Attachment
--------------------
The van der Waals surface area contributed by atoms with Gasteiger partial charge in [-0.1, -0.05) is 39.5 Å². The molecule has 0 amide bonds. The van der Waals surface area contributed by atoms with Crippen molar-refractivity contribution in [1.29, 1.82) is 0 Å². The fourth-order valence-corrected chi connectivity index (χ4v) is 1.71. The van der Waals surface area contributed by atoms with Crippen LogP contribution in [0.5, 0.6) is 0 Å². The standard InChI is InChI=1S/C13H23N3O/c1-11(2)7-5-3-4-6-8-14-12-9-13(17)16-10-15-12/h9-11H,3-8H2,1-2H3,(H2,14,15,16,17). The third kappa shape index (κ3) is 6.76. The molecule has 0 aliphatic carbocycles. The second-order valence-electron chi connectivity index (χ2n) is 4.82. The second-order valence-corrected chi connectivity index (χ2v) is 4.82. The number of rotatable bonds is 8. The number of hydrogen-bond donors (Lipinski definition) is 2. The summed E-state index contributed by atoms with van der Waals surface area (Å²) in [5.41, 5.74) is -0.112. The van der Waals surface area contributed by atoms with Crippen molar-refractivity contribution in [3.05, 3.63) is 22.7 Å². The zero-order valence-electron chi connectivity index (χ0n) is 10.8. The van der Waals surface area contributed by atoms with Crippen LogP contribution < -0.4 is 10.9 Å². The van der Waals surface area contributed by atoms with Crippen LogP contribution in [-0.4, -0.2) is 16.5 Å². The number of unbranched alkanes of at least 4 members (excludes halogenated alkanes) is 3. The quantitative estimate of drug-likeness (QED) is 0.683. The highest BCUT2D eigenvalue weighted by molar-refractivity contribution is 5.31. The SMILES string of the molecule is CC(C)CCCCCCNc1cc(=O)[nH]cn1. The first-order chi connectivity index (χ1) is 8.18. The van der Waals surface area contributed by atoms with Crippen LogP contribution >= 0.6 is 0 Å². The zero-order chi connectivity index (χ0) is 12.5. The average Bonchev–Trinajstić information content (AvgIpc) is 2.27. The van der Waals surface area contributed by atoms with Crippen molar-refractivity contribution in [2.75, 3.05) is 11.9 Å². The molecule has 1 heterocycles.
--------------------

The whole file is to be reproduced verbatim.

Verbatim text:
The van der Waals surface area contributed by atoms with Gasteiger partial charge in [-0.1, -0.05) is 39.5 Å². The molecule has 0 amide bonds. The van der Waals surface area contributed by atoms with Crippen molar-refractivity contribution in [1.29, 1.82) is 0 Å². The fourth-order valence-corrected chi connectivity index (χ4v) is 1.71. The van der Waals surface area contributed by atoms with Crippen LogP contribution in [0.5, 0.6) is 0 Å². The standard InChI is InChI=1S/C13H23N3O/c1-11(2)7-5-3-4-6-8-14-12-9-13(17)16-10-15-12/h9-11H,3-8H2,1-2H3,(H2,14,15,16,17). The third kappa shape index (κ3) is 6.76. The molecule has 0 aliphatic carbocycles. The second-order valence-electron chi connectivity index (χ2n) is 4.82. The second-order valence-corrected chi connectivity index (χ2v) is 4.82. The number of rotatable bonds is 8. The number of hydrogen-bond donors (Lipinski definition) is 2. The summed E-state index contributed by atoms with van der Waals surface area (Å²) in [5.41, 5.74) is -0.112. The van der Waals surface area contributed by atoms with Crippen molar-refractivity contribution in [3.05, 3.63) is 22.7 Å². The zero-order valence-electron chi connectivity index (χ0n) is 10.8. The van der Waals surface area contributed by atoms with Crippen LogP contribution < -0.4 is 10.9 Å². The van der Waals surface area contributed by atoms with Crippen LogP contribution in [-0.4, -0.2) is 16.5 Å². The number of unbranched alkanes of at least 4 members (excludes halogenated alkanes) is 3. The quantitative estimate of drug-likeness (QED) is 0.683. The highest BCUT2D eigenvalue weighted by molar-refractivity contribution is 5.31. The SMILES string of the molecule is CC(C)CCCCCCNc1cc(=O)[nH]cn1. The first-order chi connectivity index (χ1) is 8.18. The van der Waals surface area contributed by atoms with Crippen LogP contribution >= 0.6 is 0 Å². The zero-order chi connectivity index (χ0) is 12.5. The average Bonchev–Trinajstić information content (AvgIpc) is 2.27. The van der Waals surface area contributed by atoms with Crippen molar-refractivity contribution in [2.75, 3.05) is 11.9 Å². The molecule has 1 heterocycles.